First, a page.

2.9 Inbound and Outbound Logistics in Lean Implementation
According to Stewart (1998), logistics is the management of the flow of goods, information and other resources, including energy and people between the point of origin and consumption. Staccini et al. (2005) also defined logistics as the integration of information, transportation, inventory, warehousing, material-handling and packaging of goods in an organization. According to Taleghani (2010), there are two types of logistics namely; the inbound and outbound logistics.
Inbound logistics refers to the fundamental business operations in manufacturing firms involving the processes of receiving, storing and distributing raw materials for use in production (Worley snf Doolen, 2006). Inbound logistics is the first stage in any value chain although small firms may not manage as much inventory as large firms. In large manufacturing Companies, receiving and storing of raw materials are immensely undertaken which basically form part of their inbound logistics (Stewart, 1998). These Companies often have separate facilities for storing raw materials and warehouse staff receive materials, confirm accuracy and organize them for easy access. Conversely, smaller firms usually maintain receiving areas within the same plant in which manufacturing and production takes place (Taner et al., 2007).
According to Gayen (2010), the process for inbound logistics involves sourcing, order placement and expediting, vendor supplier, transportation and receiving of goods (see Fig. 2.1). Organization of the material-receiving process is therefore highly significant as it greatly affects the efficiency with which staff distributes raw materials for manufacturing (Worley and Doolen, 2006). Hence, delays in this process as a result of poor organization or response by staff retard company's productivity. Technology has progressively become an essential component in optimizing the efficiency of material inventory replenishment, monitoring and organizing (Staccini et al., 2005).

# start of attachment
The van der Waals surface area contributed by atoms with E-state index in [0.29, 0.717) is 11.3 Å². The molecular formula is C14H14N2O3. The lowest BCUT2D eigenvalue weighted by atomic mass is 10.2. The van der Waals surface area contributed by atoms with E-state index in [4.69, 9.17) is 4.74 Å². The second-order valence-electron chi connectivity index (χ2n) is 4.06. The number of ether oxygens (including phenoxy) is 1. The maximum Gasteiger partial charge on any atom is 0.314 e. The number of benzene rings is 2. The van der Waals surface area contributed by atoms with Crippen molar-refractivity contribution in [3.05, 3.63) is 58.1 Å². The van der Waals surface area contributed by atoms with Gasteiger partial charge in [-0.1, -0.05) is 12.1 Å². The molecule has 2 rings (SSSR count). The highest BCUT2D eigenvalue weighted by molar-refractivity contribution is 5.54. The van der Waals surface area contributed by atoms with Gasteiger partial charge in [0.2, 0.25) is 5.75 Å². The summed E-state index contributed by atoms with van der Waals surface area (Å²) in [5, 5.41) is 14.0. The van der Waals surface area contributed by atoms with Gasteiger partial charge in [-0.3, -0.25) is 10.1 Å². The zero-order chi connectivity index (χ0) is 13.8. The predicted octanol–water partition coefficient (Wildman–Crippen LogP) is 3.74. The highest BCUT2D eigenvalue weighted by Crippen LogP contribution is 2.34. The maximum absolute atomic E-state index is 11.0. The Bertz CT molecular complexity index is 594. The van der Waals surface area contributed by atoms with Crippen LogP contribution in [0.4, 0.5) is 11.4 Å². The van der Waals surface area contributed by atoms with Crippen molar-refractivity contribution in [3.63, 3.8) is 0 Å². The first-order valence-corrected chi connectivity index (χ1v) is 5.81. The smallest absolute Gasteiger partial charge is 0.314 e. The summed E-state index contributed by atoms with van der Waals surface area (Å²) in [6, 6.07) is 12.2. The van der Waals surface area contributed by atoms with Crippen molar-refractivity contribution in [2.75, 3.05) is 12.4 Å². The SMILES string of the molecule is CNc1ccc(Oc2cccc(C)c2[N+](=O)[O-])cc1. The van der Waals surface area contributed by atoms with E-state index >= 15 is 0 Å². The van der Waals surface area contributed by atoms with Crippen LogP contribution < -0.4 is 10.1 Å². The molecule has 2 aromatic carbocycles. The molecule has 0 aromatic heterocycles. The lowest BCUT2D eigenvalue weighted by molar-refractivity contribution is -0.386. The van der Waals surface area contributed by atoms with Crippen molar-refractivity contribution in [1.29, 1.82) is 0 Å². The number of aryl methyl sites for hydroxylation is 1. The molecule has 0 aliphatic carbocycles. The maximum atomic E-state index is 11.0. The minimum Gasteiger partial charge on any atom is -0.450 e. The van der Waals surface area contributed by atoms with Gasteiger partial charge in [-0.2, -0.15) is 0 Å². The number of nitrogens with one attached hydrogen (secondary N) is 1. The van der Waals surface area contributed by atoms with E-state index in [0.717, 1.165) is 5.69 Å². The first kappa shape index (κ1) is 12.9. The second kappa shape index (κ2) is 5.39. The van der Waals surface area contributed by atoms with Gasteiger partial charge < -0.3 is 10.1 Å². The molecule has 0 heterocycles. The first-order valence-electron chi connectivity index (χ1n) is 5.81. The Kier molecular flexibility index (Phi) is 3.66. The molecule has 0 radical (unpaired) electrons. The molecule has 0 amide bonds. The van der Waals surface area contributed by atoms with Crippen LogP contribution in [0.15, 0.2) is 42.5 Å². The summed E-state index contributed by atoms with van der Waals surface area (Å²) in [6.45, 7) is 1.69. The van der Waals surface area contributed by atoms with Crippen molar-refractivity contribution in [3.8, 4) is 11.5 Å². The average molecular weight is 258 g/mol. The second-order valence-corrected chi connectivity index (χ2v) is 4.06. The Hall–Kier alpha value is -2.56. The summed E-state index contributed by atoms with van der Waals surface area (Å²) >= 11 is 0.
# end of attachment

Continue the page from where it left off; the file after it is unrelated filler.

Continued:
Fig. 2.1: Process for Inbound Logistics in Lean Implementation. Source: Gayen (2010).
Outbound logistics, on the other hand, is defined as the movement of materials, storing, transporting, and distribution of a firm's goods to its customers (Shukla et al., 2008). The activities associated with the outbound logistics of manufacturing firms includes order selection, order transportation, customer delivery, customer order, order transmission and order processing (Gayen, 2010) as indicated in Figure 2.2 below.
Source: Outbound Logistics in Lean Implementation. Gayen (2010).
2.9.1 Benefits of inbound and outbound logistics
According to Taleghani (2010), there are several benefits derived from proper implementation of inbound and outbound logistics in manufacturing industries of which the most paramount ones have been highlighted below:
1. It ensures that material received as well as related information are processed and swiftly made available to the production, store and other departments.
2. It helps in complete and accurate documentation of goods received in and returned.
3. It ensures that items that were properly ordered and meet purchase order specification alone are accepted by the firm.
4. It safeguards goods received.
5. It ensures that vendor, inventory and purchase order information are accurately updated to reflect receipts and ensures that rejected items are promptly returned.
6. It ensures complete and accurate documentation of all transfers to and from the storage.
7. It aids in proper transfer of all materials requested and maintains safe working conditions and storage of hazardous materials.
Gayen, R. K. 2010. Insight view of inbound and outbound logistics of supply chain management.
Shukla, A. 2006. Proactive People Management one key issue to Lean Success, Plant Engineering [Online], vol. 60, no. 7. Available:http://search.ebscohost.com/login.aspx? [Accessed: February, 2014].
Staccini, P., Joubert, M., Quaranta, J. & Fieschi, M. 2005. Mapping care processes within a hospital: from theory to a web-based proposal merging enterprise modelling and ISO normative principles, International Journal of Medical Informatics, 74(2-4), 335-344.
Stewart, P. 1998. Out of chaos comes order: from Japanization to Lean production: A critical commentary. Employee Relations, 20(3), 213-223.
Taleghani, M. 2010. Success and Failure Issues to Lead Lean Manufacturing Implementation. World Academy of Science, Engineering and Technology, 62.
Taner, T. M. Sezen, B., & Antony, J. 2007. An overview of six sigma applications in healthcare industry. International Journal of Health Care Quality Assurance, 20(4), 329-340.
Worley, M. J. & Doolen, L. T. 2006. The role of communication and management support in a Lean manufacturing implementation. Management Decision, 44(2), 228-245.
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